Exhibits and more...
Across Time & Place: Treasures from the Permanent Collection
This rotating exhibition highlights a broad range of works by 19th and 20th century American and European artists from the Heckscher Museum’s Permanent Collection. Of particular interest is Étienne Berne-Bellecour’s monumental Embarkation Maneuver, 1882, which factually depicts the departure of a regiment of cuirassiers following the Franco-Prussian War. Heckscher Museum of Art, Main St. and Prime Ave., Huntington. (631) 351-3250 or www.heckscher.org.
Artists in America
A survey of 300 years of great American paintings. Artists from every era of American art are featured among the exhibit’s 79 works, including John Singleton Copley, Charles Willson Peale, John Singer Sargent, James Abbott McNeill Whistler, Edward Hopper, Georgia O’Keeffe, Norman Rockwell, Robert Motherwell and Sol LeWitt. The works are selected from the permanent collections of the New Britain Museum of American Art in Connecticut. Through Feb. 24. Nassau County Museum of Art, 1 Museum Dr., Roslyn Harbor. 484-9337 or www.nassaumuseum.org.
The Lyon, the Which and the Warhol
An exhibit of photographs by photojournalist Danny Lyon and visionary pop artist Andy Warhol, culled from the Hofstra University Museum’s extensive photography collection. The exhibit connects their works to those in other media by Chuck Close, Jim Dine, and Lisbeth Firmin (the “Which”), emphasizing parallels between these artists. Opens Jan. 14, through May 19. Hofstra University’s David Filderman Gallery, Joan and Donald E. Axinn Library, South Campus, Hempstead. 463-5672.
Using the Lessons of the Holocaust to Teach Tolerance
A contextualized history that explains the 1920s’ increase of intolerance, reduction of human rights, and lack of intervention that enabled the persecution and mass murder of millions of Jews and others. Holocaust Memorial and Tolerance Center of Nassau County, 100 Crescent Beach Rd., Glen Cove. 571-8040 ext. 100 or www.holocaust-nassau.org.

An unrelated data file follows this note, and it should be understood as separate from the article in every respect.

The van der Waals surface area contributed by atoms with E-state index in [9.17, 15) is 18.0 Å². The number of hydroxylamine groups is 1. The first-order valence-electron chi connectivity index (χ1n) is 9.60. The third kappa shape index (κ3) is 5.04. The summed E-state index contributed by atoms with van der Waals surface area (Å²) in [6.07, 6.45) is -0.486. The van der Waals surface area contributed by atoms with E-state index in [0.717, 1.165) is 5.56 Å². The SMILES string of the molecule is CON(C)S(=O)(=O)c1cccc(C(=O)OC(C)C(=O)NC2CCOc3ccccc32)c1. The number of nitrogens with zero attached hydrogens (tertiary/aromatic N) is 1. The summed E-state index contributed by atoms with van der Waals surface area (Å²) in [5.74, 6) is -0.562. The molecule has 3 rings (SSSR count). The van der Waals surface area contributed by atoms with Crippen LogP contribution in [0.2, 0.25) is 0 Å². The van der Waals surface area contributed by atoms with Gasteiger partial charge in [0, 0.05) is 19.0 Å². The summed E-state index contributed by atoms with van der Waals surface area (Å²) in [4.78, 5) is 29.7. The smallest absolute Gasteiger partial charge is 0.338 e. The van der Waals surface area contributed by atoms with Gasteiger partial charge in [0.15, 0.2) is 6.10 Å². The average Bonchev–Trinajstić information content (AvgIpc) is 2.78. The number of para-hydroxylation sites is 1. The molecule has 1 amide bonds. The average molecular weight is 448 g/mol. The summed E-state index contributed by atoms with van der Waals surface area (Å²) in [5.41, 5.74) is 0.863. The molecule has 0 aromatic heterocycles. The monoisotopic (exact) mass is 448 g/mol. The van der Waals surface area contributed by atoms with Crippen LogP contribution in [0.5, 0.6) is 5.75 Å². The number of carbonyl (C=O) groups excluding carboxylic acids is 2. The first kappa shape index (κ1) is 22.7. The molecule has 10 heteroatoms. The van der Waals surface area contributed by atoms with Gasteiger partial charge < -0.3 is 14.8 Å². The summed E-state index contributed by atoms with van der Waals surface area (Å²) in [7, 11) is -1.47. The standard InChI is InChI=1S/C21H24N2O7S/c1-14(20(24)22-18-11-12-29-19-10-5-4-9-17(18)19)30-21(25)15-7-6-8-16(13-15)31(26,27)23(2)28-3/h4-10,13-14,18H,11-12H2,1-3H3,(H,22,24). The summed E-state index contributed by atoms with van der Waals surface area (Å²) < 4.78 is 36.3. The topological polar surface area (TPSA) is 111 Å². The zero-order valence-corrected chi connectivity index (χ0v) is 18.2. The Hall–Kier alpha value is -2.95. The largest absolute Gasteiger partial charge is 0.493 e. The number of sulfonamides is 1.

See “The Bourne Legacy,” the action-adventure with Jeremy Renner, Friday, Jan. 11, 2:30 p.m.; also “Sparkle,” the musical drama about three sisters who form a singing group in 1960s Detroit, with Whitney Houston, Tuesday, Jan. 15, 2 p.m. Elmont Memorial Library Theatre, 700 Hempstead Tpke., Elmont. 354-5280.
At the Movies
See “Sparkle,” the musical drama about three sisters who form a singing act in 1960s Detroit, with Whitney Houston, Friday, Jan. 11, 1 p.m.; Monday, Jan. 14, 6:45 p.m. Baldwin Public Library, 2385 Grand Ave., Baldwin. 223-6228.
Watch “Ruby Sparks,” a romantic comedy about a young novelist and his fictional character who comes to life, Monday, Jan. 14, 1:30 and 7 p.m. Oceanside Library, 30 Davison Ave., Oceanside. 766-2360.
See “Hope Springs,” the feel-good romantic comedy about a devoted couple who seek help to put some excitement back into their marriage, starring Meryl Streep, Monday, Jan. 14, 2 p.m. Malverne Public Library, 61 St. Thomas Place, Malverne.
See “Oranges and Sunshine,” the story of British social worker Margaret Humphreys who uncovered one of the most significant social scandals of the 21st century involving the mass deportation of children from the U.K. to Australia, Tuesday, Jan. 15, 10 a.m. and 1 p.m. Peninsula Public Library, 280 Central Ave., Lawrence.
Alex Stone talks about his book “Fooling Houdini: Magicians, Mentalists, Math Geeks and the Hidden Powers of the Mind,” an inquisitive look into the world of magic and cognitive science, Thursday, Jan. 17, 1 p.m. Hewlett-Woodmere Public Library, 1125 Broadway, Hewlett. 374-1967.
See “Little Bit of Heaven,” the romance set in New Orleans about an irreverent young woman who unexpectedly falls in love with her doctor, Thursday, Jan. 17, 2 p.m. Franklin Square Public Library, 19 Lincoln Rd., Franklin Square. 488-3444.